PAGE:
“I was onstage one night, and I was talking about Nixon. And some motherfucker way in the back screamed up there – and it was the first time and the last time – and he was pro-Nixon. Well, you know what, I said, ‘Hey man, I’m just telling you how I feel. I ain’t getting in no argument with you. You may very well be right.’ And I didn’t hear no more. But I didn’t say nothing else about Nixon, either, that night. And that’s when I was doing ‘Sam Stone.’ And I knew exactly what I was singing about. That song caused a lot of controversy. John Prine wrote the dogshit out of that song. And that’s another thing. I will give recognition to any songwriter I think is great. And songwriter whose song you hear me sing, I feel they are a better writer than I am. I’m singing a song that I wish I had written. ‘Well, since I didn’t write it, goddammit, I’m going to sing it!’”

Well, now you know why I recorded your song! And I wanted to talk about how, on Total Destruction to Your Mind, you covered two Joe South songs.

“I love me some Joe South! For some reason, he disappeared. I think he may have died.”

He sure did. He passed away recently, unfortunately.

“A writing motherfucker.”

Well, y’all remind me of each other.

“You know, he opened a hell of a door for me: to be able to use the word ‘nigger’ in my songs. Because every time I’d say ‘nigger,’ most of the complaints would come from white people in Cadillacs. Bleeding hearts and shit. And I said, ‘Hey! Joe South wrote that song! ‘Niggers, dagos and Jews.’ Before I ever said ‘nigger,’ I HEARD ‘nigger.’”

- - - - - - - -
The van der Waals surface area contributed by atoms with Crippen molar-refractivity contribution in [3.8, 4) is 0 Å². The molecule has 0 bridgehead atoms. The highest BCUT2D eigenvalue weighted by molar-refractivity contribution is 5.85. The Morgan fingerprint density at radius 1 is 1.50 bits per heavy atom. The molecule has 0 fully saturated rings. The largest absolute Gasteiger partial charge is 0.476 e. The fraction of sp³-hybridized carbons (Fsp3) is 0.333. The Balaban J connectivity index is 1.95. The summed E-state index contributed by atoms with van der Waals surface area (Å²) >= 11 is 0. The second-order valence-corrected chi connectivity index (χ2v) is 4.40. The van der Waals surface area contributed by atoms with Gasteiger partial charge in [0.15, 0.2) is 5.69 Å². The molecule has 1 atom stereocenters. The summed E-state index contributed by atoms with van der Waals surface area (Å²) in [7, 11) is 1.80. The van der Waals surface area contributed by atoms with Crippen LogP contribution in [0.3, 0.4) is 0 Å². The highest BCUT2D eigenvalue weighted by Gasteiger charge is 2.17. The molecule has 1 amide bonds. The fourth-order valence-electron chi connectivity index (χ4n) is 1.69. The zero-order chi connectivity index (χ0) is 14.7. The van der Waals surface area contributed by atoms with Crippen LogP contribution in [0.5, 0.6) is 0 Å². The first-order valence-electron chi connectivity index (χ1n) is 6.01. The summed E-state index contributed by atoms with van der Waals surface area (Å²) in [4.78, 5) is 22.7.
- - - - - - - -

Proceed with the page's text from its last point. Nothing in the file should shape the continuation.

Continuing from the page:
Yeah, you didn’t invent that word!

“No! I didn’t wake up one morning, and say, ‘Hey! Nigger!’ But I have been awakened by ‘Hey, nigger! So… shit!”

It’s interesting because both “Rednecks” and “These Are Not My People” seem to speak to an experience of being a stranger in your own country, and observing others. In one song, it’s racist, obnoxious assholes, and in the other one it’s bougie hipsters putting on airs.


And in spite of trying to reconcile yourself to them, you just can’t do it. How did you relate to those songs personally?

“Mostly traveling around the country. Like, in Charlotte, North Carolina in 1965, I got arrested. The cops beat me up and shit. They broke into my room. I was staying in a hotel called the Alibi, of all places. They broke in my room, guns drawn, threw me down on the bed, and handcuffed me and shit. I’m asking, ‘What did I do?’ But I also knew not to ask a lot of shit, and not to say a lot of shit. Because them fucking guys was ready to just do anything to me. Because they wouldn’t tell me why I was being arrested. When I got down there, they put me in the cell and whooped my ass, all bloody. They whooped my ass after they put me in a lineup. It’s like Richard Pryor said: ‘Boy, if you ever get put in that lineup, and get picked, it’s your ass.’ See, what I was accused of was being somebody named ‘Little Joe.’ And I had beat up an old white man and wife in a trailer park, and took their money, right?”